Just around the corner from my favourite watering hole here, among the cobbled streets and colonial architecture on Defensa there is a whitewashed building that catches the eye. Although rich in history and culture, the city’s oldest neighbourhood, San Telmo, retains a classy unassuming quality. Persist with this building, dig a little deeper, for there’s a gem waiting to be discovered. Whereas tunnel vision might usually impair one’s vision, in this most charismatic quarter of Buenos Aires it is an essential navigation tool.
Sunday was hot, very hot, 34 degrees Celsius in fact. I took it upon myself to make the hour-long stroll from Recoleta to San Telmo in the beating sun. A happy medium between the numbered logic of New York’s blocks and the randomness of London’s charming old streets, the avenues of Buenos Aires are straightforward enough to negotiate on foot. Watched by Evita, I approached the large steel image of her making an impassioned speech on the north side of the Edificio del Ministerio de Salud. Continuing my urban trek down 9 de Julio, I proceeded with my back to a more placid version of her stately portrait complete with rosette, on the south side. Not long afterwards I was in San Telmo, and El Zanjón de Granados.
A place of fabled archaeological importance, El Zanjón de Granados is said to be what remains of the first settlement in Buenos Aires, dating back to 1536. Two centuries later, the underground labyrinthine tunnels serving as advanced sewage systems below the family mansion were constructed. These have all been restored immaculately. This only happened recently as well, thanks to Jorge Eckstein who chanced upon the site in 1986, after he had purchased the land for a business project. Thankfully, he insisted on a different direction for its use and has spent the ensuing years tirelessly repurposing his original venture into the museum it is today.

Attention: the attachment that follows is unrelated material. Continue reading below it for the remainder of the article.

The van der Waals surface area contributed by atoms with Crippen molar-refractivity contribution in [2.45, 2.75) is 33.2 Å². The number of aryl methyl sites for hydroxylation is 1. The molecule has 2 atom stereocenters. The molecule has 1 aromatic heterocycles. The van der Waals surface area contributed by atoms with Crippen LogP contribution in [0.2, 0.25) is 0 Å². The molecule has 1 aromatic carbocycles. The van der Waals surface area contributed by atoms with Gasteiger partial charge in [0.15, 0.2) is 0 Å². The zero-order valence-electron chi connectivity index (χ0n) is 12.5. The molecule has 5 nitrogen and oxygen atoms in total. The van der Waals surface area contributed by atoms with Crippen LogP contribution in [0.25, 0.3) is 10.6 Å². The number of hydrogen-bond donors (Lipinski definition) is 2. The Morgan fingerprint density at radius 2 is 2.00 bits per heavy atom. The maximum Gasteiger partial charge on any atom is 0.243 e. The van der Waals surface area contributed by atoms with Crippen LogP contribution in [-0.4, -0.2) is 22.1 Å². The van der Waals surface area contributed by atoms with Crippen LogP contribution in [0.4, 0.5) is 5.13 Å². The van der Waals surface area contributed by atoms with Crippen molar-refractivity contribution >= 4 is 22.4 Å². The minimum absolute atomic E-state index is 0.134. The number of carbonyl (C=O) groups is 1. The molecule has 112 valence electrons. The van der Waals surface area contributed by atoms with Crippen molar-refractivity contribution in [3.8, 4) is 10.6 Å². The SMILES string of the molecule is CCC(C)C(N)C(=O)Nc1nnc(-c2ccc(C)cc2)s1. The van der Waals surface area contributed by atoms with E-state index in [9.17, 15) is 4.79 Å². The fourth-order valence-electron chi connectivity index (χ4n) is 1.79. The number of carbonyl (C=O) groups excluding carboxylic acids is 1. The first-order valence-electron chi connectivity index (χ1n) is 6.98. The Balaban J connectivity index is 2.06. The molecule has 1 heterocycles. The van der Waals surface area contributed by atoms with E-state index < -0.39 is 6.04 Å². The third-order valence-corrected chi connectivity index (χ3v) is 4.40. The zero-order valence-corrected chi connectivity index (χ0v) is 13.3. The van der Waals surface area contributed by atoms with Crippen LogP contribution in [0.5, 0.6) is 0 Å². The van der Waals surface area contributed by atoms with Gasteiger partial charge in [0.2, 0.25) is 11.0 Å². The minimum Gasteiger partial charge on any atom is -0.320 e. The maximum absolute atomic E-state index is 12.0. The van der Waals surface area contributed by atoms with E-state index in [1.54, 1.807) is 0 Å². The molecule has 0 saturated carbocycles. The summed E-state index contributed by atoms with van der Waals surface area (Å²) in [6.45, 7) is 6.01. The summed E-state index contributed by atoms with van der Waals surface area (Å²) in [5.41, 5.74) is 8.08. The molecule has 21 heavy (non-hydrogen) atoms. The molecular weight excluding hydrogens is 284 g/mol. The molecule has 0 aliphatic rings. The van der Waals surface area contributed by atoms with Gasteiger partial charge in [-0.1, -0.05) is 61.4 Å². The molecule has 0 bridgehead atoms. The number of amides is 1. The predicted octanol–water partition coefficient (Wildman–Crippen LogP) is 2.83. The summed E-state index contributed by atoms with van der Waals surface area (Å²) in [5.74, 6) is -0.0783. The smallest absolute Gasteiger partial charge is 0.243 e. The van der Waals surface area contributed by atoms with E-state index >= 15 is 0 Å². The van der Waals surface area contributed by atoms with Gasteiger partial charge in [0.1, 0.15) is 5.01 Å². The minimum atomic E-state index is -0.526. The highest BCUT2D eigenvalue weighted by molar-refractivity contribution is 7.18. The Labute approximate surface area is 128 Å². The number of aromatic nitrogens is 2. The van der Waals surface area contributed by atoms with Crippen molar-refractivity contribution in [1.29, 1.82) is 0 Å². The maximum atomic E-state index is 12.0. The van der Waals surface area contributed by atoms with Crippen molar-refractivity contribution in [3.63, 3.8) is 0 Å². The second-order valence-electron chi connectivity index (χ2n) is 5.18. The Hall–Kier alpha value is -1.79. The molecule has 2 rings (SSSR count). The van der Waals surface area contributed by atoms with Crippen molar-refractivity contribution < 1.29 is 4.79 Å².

The lighting truly captures the astonishingly replenished brickwork to full effect, whilst steel girders and iron beams are in place to support centuries of history. The tunnels, dipping to the centre for irrigation purposes, were strategically built directly above a tributary of the Río de la Plata. Not only do they tell a story of the capital’s humble beginnings, but they also point to a design that has been maintained ever since. Yes, even today, from the moment the river flows into Puerto Madero it is rerouted below the city, unseen, unheard.
Something neither unseen nor unheard however is the famous San Telmo Feria on market day, captured at its frenetic best on Sundays. What a perfectly orchestrated coincidence, then, that immediately upon stepping out of the door of the historic mansion I was in its midst.
An assortment of all things elegantly handmade, boorishly touristic or somewhere inbetween, the very essence of Argentina is captured by this organised chaos. Here, more than most other parts of Buenos Aires, overwhelmed excursionists make easy pickings for the less savoury of the local population. Therefore, it is particularly important to stay alert amid the disorder of the stalls that spill onto both sides of all streets in the vicinity, as a foreigner’s wallet makes quite the catch in these parts.
Hands – my own – in pockets, and blinkers on, I whizzed through the scene with wilful abandonment of my peripheral vision. A whizz comparative to some of the naive dawdling on display anyway. Succumbing to the heat, my spending only got as far as haggling down a cup of squeezed orange juice to 40 Pesos in the end. This was an absolute necessity though. Not long afterwards I retreated into the shade and then home a thirsty, overheated young man. If only there had been a source of water nearby.